CD33 Gene Editing Service

CRISPR/Cas9 PlatformCB, one of the leading biotechnological companies specializing in gene editing, is dedicated to offering comprehensive CRISPR/Cas9 gene-editing services to a wide range of genomics researchers. Based on our platform, we can help you effectively CD33 gene deleted, inserted or point mutated in cells or animals by CRISPR/Cas9 technology.

  • CD33 Gene Knockout: We offer CD33 gene knockout cell line and knockout animal model generation service with high quality. Typically, we develop CRISPR-mediated gene editing cell lines including HEK239T, Hela, HepG2, U87, but we can use other cell lines according to your requirements. Our one-stop KO animal model generation service covers from sgRNA design and construction, pronuclear microinjection to Founders genotyping and breeding.
  • CD33 Gene Knockin: CRISPR/Cas9 PlatformCB provides the one-stop CD33 knock-in cell line and knockout animal model generation services, including point mutation and gene insertion. Our expert staff has succeeded in dozens of CD33 knock-in cell line generation projects, including stem cells, tumor cells and even difficult-to-handle cells. We also have extensive experience in incorporating CRISPR/Cas9 technology into animal models, which have been fully recognized by our clients.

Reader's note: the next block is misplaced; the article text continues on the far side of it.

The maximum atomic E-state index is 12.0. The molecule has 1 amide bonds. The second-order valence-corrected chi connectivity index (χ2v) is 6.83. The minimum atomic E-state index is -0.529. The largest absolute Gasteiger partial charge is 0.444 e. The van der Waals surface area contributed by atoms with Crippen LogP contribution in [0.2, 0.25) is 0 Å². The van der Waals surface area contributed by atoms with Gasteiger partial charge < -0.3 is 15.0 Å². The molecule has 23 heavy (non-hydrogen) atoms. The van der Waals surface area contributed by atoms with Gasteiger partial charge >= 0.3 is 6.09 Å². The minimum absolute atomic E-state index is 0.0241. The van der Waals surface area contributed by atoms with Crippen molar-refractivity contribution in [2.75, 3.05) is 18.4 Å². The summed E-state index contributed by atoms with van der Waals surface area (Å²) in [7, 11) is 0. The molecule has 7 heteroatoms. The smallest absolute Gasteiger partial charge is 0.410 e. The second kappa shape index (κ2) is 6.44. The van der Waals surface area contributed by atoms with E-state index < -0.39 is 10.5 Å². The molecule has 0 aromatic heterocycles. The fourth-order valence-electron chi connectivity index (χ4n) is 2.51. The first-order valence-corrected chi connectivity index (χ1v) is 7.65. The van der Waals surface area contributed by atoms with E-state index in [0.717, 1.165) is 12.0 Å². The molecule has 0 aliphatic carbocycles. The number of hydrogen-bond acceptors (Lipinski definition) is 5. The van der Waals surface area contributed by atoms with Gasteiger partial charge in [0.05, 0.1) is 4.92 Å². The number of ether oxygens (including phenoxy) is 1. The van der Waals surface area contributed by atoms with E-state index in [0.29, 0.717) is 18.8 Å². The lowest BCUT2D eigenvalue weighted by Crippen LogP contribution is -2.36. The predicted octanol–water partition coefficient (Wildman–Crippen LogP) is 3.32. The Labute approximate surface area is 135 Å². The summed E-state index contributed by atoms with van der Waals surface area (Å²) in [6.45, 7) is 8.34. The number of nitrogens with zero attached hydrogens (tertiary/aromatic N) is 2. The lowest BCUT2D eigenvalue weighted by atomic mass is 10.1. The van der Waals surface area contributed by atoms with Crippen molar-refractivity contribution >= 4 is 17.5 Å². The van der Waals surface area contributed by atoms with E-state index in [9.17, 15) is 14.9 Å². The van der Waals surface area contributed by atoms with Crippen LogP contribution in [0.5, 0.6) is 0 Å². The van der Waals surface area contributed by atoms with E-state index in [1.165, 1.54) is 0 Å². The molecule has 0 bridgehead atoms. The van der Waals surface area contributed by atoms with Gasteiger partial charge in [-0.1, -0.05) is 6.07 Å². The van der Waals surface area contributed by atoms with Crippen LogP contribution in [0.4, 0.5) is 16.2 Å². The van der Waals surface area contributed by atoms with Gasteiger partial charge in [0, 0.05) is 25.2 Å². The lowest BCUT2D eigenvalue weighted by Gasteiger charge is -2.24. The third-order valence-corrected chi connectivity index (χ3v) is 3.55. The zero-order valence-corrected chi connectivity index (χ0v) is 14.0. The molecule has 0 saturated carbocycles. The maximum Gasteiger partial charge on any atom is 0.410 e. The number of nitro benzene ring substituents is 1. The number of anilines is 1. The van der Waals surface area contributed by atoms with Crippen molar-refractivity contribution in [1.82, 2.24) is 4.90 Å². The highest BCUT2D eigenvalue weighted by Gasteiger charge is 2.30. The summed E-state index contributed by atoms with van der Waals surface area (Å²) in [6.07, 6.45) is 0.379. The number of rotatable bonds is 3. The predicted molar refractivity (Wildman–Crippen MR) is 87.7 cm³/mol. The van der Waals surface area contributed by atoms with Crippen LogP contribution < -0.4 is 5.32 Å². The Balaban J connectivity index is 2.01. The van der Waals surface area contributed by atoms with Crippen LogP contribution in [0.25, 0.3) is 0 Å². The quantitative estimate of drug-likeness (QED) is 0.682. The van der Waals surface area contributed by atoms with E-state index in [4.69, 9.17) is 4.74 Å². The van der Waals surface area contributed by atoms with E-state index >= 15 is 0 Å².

If you have any questions, please feel free to contact us.

Related Products at CRISPR/Cas9 PlatformCB


  1. Clark M C, Stein A. CD33 directed bispecific antibodies in acute myeloid leukemia. Best Practice & Research Clinical Haematology, 2020: 101224.
  2. Zhao L. CD33 in Alzheimer's disease–biology, pathogenesis, and therapeutics: a mini-review. Gerontology, 2019, 65(4): 323-331.
  3. Jiang T, et al. CD33 in Alzheimer's disease. Molecular neurobiology, 2014, 49(1): 529-535.
  4. Estus S, et al. Evaluation of CD33 as a genetic risk factor for Alzheimer's disease. Acta neuropathologica, 2019: 1-13.
  5. Laszlo G S, et al. The past and future of CD33 as therapeutic target in acute myeloid leukemia. Blood reviews, 2014, 28(4): 143-153.
  6. Jurcic J G. What happened to anti-CD33 therapy for acute myeloid leukemia?. Current hematologic malignancy reports, 2012, 7(1): 65-73.
For research use only. Not intended for any clinical use.


Verification code